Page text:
JL..............
                    probably half a dozen times in the last several years...
                    I would say once or twice a year I have to use the mics.
                    It sure is nice to have them, tho.
                    25 miles north of Buffalo NY, USA

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                    • #55
                      Grabbing ONE random nut means you don't know where in the tolerance band it is. If you have a selection from different sources and lots, you have a better chance if you try them all, but ultimately, a measurement is what gets it done.

                      For many things, fitting to the mating part is OK. it's when you do not have a mating part that you need to do everything to the numbers, or to a gauge that is known.

                      Originally posted by polaraligned View Post

                      At least with running a die for the last bit, I know the fit is correct for the class of fit I need........................... Either way, the die is faster and the fit is always right on.
                      You don't have very many adjustable dies then?

                      Europeans seem to like fixed dies, but just about all the dies in the shop here are adjustable. They need to be set up for whatever class fit is intended. And then they need to be locked, or else it has to be done every time.

                      In the US, fixed size dies tend to be cheap imports (not always, of course), and it is anybody's guess what class thread fit those make.
                      Last edited by J Tiers; 07-22-2021, 09:40 AM.
                      2730

                      Keep eye on ball.
                      Hashim Khan

                      Everything not impossible is compulsory

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                      • #56
                        Since all of my nuts come from Ace hardware, and Ace has only 2A/2B then its safe to say its a 2A/2B fit. Exactly *where* it may be in the tolerance band is irrelevant IMHO as long as it is within its class of fit. And for 90% of the stuff "out there" it's plenty good enough.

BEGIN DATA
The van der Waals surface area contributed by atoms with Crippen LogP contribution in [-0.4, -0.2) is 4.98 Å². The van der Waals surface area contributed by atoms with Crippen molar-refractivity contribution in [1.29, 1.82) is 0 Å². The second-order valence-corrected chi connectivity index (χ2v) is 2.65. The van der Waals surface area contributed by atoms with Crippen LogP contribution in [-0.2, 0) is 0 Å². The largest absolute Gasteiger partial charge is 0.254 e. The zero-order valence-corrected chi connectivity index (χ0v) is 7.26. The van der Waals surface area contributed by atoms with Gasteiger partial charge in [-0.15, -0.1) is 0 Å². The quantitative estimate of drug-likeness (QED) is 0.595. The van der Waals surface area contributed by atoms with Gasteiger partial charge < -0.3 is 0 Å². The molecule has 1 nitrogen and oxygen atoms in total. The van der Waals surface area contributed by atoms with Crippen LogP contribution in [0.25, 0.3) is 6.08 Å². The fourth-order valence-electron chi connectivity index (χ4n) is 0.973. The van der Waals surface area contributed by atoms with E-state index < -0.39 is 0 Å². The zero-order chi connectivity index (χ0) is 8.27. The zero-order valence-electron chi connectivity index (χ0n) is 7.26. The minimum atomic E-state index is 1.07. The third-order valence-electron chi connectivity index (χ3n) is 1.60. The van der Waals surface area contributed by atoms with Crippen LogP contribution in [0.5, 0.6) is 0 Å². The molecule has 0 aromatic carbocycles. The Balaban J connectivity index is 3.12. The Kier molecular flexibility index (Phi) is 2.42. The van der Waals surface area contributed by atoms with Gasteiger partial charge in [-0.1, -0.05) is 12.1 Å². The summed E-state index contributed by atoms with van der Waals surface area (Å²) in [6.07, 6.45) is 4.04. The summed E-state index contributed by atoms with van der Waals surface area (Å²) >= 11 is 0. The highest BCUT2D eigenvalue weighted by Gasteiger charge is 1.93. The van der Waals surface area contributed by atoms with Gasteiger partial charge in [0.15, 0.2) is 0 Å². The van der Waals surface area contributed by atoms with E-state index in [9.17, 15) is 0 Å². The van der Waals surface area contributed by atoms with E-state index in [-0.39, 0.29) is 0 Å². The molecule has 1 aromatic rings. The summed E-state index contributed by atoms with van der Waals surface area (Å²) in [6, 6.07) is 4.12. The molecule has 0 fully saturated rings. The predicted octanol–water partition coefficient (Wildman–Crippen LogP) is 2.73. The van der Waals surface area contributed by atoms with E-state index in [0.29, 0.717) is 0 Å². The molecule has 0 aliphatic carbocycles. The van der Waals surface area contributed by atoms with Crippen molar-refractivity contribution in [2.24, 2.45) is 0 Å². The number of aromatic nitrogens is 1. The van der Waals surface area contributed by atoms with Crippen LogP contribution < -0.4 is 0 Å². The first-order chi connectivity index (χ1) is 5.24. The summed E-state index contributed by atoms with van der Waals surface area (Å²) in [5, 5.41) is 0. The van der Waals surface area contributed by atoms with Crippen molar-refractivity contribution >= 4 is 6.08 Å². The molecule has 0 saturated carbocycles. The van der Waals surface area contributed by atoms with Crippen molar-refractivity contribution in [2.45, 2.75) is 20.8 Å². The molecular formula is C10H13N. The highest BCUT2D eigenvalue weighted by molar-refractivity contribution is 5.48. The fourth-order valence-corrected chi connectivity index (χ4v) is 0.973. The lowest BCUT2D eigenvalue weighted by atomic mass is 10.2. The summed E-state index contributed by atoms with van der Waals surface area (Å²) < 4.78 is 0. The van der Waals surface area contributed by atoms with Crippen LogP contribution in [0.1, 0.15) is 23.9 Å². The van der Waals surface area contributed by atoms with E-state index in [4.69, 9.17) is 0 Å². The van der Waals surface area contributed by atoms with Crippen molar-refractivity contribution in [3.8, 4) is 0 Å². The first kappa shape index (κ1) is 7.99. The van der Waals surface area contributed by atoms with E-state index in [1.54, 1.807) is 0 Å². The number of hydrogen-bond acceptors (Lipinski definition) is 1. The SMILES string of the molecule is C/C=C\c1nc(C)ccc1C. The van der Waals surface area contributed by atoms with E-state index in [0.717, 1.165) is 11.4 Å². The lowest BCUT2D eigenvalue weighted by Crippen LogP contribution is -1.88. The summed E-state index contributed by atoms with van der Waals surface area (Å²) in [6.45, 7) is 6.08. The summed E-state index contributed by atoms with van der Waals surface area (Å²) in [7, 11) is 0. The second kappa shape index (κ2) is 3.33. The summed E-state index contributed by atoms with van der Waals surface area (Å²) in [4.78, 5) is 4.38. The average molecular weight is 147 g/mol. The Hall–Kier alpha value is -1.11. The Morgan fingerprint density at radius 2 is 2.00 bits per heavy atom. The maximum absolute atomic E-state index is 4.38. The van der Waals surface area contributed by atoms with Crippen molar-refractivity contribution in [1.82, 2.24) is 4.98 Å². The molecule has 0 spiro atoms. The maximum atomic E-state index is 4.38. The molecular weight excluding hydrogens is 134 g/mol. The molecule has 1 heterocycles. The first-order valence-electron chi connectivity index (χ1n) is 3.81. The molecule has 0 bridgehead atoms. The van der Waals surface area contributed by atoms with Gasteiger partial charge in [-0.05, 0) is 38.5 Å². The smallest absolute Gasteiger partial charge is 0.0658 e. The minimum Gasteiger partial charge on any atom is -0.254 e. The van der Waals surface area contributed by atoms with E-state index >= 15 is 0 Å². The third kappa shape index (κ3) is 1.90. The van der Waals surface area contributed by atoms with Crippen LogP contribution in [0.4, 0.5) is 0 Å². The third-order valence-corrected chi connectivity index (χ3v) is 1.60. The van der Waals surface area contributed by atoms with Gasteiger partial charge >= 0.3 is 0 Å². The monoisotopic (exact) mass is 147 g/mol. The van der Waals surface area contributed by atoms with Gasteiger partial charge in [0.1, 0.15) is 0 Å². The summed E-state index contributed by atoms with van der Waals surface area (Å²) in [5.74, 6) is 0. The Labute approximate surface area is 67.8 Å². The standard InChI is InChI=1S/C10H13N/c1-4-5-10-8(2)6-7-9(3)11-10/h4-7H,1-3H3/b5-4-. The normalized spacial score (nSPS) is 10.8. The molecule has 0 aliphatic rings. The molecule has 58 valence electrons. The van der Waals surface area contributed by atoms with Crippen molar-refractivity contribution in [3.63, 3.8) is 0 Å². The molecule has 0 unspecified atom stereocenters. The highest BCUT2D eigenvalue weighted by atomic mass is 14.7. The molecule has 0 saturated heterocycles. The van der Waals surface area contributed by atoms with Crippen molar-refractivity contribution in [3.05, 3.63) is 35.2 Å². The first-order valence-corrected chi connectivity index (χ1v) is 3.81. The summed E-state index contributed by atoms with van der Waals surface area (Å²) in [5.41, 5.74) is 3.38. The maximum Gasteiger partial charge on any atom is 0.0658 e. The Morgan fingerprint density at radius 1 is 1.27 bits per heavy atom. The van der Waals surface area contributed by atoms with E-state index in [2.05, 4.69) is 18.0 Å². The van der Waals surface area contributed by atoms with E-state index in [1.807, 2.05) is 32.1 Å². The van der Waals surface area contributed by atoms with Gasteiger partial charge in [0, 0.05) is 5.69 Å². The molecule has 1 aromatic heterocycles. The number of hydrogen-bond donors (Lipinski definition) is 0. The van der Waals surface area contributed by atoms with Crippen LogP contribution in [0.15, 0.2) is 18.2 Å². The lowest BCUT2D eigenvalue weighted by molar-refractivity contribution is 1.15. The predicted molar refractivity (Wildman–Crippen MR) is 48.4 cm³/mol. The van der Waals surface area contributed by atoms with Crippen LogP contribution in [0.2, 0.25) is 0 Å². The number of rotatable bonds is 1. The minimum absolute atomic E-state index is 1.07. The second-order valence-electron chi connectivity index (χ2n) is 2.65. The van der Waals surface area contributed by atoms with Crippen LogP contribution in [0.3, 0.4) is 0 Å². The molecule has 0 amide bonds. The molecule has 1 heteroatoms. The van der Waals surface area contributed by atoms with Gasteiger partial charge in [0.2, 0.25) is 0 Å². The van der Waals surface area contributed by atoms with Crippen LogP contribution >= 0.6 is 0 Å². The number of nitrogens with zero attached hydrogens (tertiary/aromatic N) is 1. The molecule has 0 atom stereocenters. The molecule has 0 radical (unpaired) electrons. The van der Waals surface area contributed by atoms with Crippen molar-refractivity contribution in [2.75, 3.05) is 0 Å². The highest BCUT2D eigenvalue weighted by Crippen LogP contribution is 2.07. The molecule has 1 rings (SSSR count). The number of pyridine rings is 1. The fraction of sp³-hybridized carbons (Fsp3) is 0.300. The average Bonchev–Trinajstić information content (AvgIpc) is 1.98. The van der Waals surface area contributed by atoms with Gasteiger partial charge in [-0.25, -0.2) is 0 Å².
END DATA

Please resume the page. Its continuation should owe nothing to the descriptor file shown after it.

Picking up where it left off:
Measuring the threads doesn't come into play until you are working to something much closer than that. Say con rod bolts for example. Those get measured.
                        25 miles north of Buffalo NY, USA

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                        • #57
                          Originally posted by nickel-city-fab View Post
                          Since all of my nuts come from Ace hardware, and Ace has only 2A/2B then its safe to say its a 2A/2B fit. Exactly *where* it may be in the tolerance band is irrelevant IMHO as long as it is within its class of fit. And for 90% of the stuff "out there" it's plenty good enough.
                          ............................
                          Agree is is likely "good enough".

                          But, by using a nut and roughly assessing the slop, you are employing a "one sided tolerance range". What you know is that the thread is small enough that the nut goes over it. It may be under size, all you know is that it probably is not over size.

                          That is why there are Go/NoGo gauges. And no you do not need them for every thread, agreed without a fight. More of a pedantic point, but engineering and machining are full of pedantic points.
                          2730

                          Keep eye on ball.
                          Hashim Khan

                          Everything not impossible is compulsory

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                          • #58
                            I grab one random nut all the time...........
                            Sometimes two....


                            --D
                            DZER

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                            • #59
                              Yeah, it's pretty application specific when you get a job. For instance, something like a bearing locknut you need to be right on the money or you may add runout to the assembly when the nut is tightened. For garden variety fasteners on something like a hose clamp or what have you, you can do whatever you want...

                              What the customer doesn't want is to have one of their millwrights butcher that bearing locknut taking it off and then they buy a new one and it's a tight fit and it won't go on... Leading to more butchery by the millwright, etc.

                              Or say a nut is in a tight place and the wrench can only turn ⅛ turn at a time. They will curse you every ⅛ turn if it's too tight and they can't turn it on all the way without a wrench until the last torque-up. It doesn't take much grime or grit to cause that either.
                              Last edited by eKretz; 07-22-2021, 11:20 AM.

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                              • #60
                                Using a nut as a gage can be problematic. If your cut thread doesn't have the correct crest flat or radius you can go way undersize until a nut will screw on.